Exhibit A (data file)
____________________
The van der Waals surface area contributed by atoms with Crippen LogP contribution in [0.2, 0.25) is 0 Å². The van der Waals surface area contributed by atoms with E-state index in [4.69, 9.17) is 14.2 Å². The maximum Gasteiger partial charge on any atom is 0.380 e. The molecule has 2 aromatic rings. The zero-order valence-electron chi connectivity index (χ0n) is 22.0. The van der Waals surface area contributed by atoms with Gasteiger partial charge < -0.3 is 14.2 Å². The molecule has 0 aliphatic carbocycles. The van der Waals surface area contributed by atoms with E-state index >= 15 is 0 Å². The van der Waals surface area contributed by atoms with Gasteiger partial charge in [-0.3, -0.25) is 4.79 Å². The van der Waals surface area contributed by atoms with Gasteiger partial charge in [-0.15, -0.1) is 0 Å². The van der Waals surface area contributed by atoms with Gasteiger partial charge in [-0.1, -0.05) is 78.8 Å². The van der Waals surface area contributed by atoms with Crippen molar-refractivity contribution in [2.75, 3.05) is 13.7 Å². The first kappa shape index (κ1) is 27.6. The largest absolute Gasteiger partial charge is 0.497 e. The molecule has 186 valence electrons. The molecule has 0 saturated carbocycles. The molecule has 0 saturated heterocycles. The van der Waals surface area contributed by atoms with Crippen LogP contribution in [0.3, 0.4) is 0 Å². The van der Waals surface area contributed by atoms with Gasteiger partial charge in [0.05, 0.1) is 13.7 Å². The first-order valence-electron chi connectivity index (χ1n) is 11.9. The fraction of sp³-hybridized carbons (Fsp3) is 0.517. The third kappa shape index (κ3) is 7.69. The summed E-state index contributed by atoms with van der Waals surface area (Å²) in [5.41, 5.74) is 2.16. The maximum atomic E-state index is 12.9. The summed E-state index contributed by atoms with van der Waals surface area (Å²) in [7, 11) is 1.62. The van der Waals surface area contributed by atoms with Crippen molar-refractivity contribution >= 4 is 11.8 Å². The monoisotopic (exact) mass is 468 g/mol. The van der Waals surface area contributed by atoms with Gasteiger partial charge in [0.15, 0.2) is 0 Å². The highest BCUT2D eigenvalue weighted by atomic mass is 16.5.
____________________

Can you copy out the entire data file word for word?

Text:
The van der Waals surface area contributed by atoms with Crippen LogP contribution in [0.2, 0.25) is 0 Å². The van der Waals surface area contributed by atoms with E-state index in [4.69, 9.17) is 14.2 Å². The maximum Gasteiger partial charge on any atom is 0.380 e. The molecule has 2 aromatic rings. The zero-order valence-electron chi connectivity index (χ0n) is 22.0. The van der Waals surface area contributed by atoms with Gasteiger partial charge < -0.3 is 14.2 Å². The molecule has 0 aliphatic carbocycles. The van der Waals surface area contributed by atoms with E-state index >= 15 is 0 Å². The van der Waals surface area contributed by atoms with Gasteiger partial charge in [-0.3, -0.25) is 4.79 Å². The van der Waals surface area contributed by atoms with Gasteiger partial charge in [-0.15, -0.1) is 0 Å². The van der Waals surface area contributed by atoms with Gasteiger partial charge in [-0.1, -0.05) is 78.8 Å². The van der Waals surface area contributed by atoms with Crippen molar-refractivity contribution in [2.75, 3.05) is 13.7 Å². The first kappa shape index (κ1) is 27.6. The largest absolute Gasteiger partial charge is 0.497 e. The molecule has 186 valence electrons. The molecule has 0 saturated carbocycles. The molecule has 0 saturated heterocycles. The van der Waals surface area contributed by atoms with Crippen LogP contribution in [0.3, 0.4) is 0 Å². The van der Waals surface area contributed by atoms with Gasteiger partial charge in [0.05, 0.1) is 13.7 Å². The first-order valence-electron chi connectivity index (χ1n) is 11.9. The fraction of sp³-hybridized carbons (Fsp3) is 0.517. The third kappa shape index (κ3) is 7.69. The summed E-state index contributed by atoms with van der Waals surface area (Å²) in [5.41, 5.74) is 2.16. The maximum atomic E-state index is 12.9. The summed E-state index contributed by atoms with van der Waals surface area (Å²) in [7, 11) is 1.62. The van der Waals surface area contributed by atoms with Crippen molar-refractivity contribution >= 4 is 11.8 Å². The monoisotopic (exact) mass is 468 g/mol. The van der Waals surface area contributed by atoms with Gasteiger partial charge in [0.15, 0.2) is 0 Å². The highest BCUT2D eigenvalue weighted by atomic mass is 16.5.